Hurricane Katrina to hit New Orleans? NEW ORLEANS, Louisiana (CNN) -- A solemn New Orleans Mayor Ray Nagin ordered mandatory evacuations Sunday as his city faced its worst fear -- the threat of a direct hit from a major hurricane that could swamp the low-lying city. August 28, 2005
By mid-morning Sunday, Katrina was a Category 5 hurricane with maximum sustained winds near 175 mph. It was expected to make landfall Monday morning. Category 5 is the most intense category on the Saffir-Simpson scale of intensity. Officials are particularly concerned about New Orleans because about 70 percent of the city is below sea level. The city essentially sits in a bowl, protected by a series of levies that keep the Mississippi River waters out. Nagin warned that Katrina's expected storm surge -- which could top 28 feet -- would likely topple those levies.
The last hurricane to score a direct hit on New Orleans was Hurricane Betsy, a Category 2 with 105 mph winds when it came ashore in 1965. Betsy killed more than 70 people, its storm surge overflowing the levees and reaching the eaves of many buildings. The levees are higher now, but Katrina is a stronger storm -- as strong as 1969's Hurricane Camille, which grazed New Orleans when it came ashore in Mississippi and killed more than 250 people. "After Betsy these levies were designed for a Category 3," said Sheriff Jeff Hingle of Placquemines Parish, just southeast of New Orleans. "You're now looking at a Category 5. You're looking at a storm that is as strong as Camille was, but bigger than Betsy was size-wise. These levies will not hold the water back. So we're urging people to leave. You're looking at these levies having 10 feet of water over the top of them easily." http://www.cnn.com/2005/WEATHER/08/28/katrina.neworleans/index.html/
Evacuating Before the Hurricane Hits Diamond Fowler of California drags her bag, as she and her family walk to the Louisiana Superdome Sunday [August 28, 2005]. http://www.cnn.com/2005/WEATHER/08/28/hurricane.katrina/index.html Video Worst Case Scenario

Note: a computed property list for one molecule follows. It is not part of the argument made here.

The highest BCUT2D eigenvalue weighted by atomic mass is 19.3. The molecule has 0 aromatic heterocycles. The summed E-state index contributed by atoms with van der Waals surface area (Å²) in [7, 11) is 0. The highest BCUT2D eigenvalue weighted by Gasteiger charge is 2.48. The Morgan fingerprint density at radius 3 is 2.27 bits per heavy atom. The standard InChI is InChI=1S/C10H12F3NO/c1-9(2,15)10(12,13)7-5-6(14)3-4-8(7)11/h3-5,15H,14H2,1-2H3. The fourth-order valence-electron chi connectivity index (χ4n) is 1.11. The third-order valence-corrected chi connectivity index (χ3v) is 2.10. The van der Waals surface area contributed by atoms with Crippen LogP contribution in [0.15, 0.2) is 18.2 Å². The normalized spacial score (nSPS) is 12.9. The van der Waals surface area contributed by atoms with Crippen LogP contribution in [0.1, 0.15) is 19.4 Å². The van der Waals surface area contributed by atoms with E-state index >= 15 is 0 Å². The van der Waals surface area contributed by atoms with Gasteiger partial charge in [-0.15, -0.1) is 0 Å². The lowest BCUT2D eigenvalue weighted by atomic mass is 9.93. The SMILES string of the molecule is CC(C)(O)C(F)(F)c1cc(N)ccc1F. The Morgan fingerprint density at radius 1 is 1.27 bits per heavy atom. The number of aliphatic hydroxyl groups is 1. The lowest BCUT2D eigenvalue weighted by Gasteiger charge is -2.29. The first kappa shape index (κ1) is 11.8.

NOAA HURRICANE HUNTER PILOT CAPTURES KATRINA AT HER MEANEST Sept. 1, 2005 NOAA hurricane hunter aircraft conducted ten long flights into and around the eye of Hurricane Katrina. Lt. Mike Silah got to see Hurricane Katrina up close and personal, especially when she was an extremely dangerous Category Five storm in the Gulf of Mexico. The day before the powerful and destructive storm made landfall on the USA Gulf Coast, Silah snapped a series of images capturing the eyewall of Katrina. Hurricane Katrina
August 29, 2005 Katrina hits New Orleans Canal Street in New Orleans is empty except for the debris of thrown trees as Hurricane Katrina pounds the Crescent City on Monday, Aug. 29, 2005. www.nola.com
Floodwaters surround a car in Uptown New Orleans early Monday, Aug. 29, 2005 as high winds and rain batter the Louisiana coast as Hurricane Katrina makes landfall. AP/Dave Martin www.nola.com
Blair Quintana, right, and Patrick Lampano seek shelter in a doorway in the French Quarter of New Orleans as Hurricane Katrina pounds the Crescent City on Monday, Aug. 29, 2005. AP/Dave Martin www.nola.com
The waters of Lake Pontchartrain surge over a road early Monday, Aug. 29, 2005 in Lacombe, La., as Hurricane Katrina moved ashore about 100 miles away. AP Photo/Mari Darr- Welch www.nola.com
A downed tree rests on a truck as winds from Hurricane Katrina began to increase Monday, Aug. 29, 2005 in Lacombe, La. AP Photo/Mari Darr- Welch www.nola.com
Hurricane Katrina pounds New Orleans early Monday, Aug. 29, 2005. St. Louis Cemetery is in the foreground. AP Photo/Dave Martin www.nola.com
High winds and rain pound the Louisiana Superdome as Hurricane Katrina makes landfall along the Louisiana coast on Monday, Aug. 29, 2005. Officials report that part of the roof of the Superdome, which is housing some 10,000 evacuees, is leaking. AP Photo/Dave Martin www.nola.com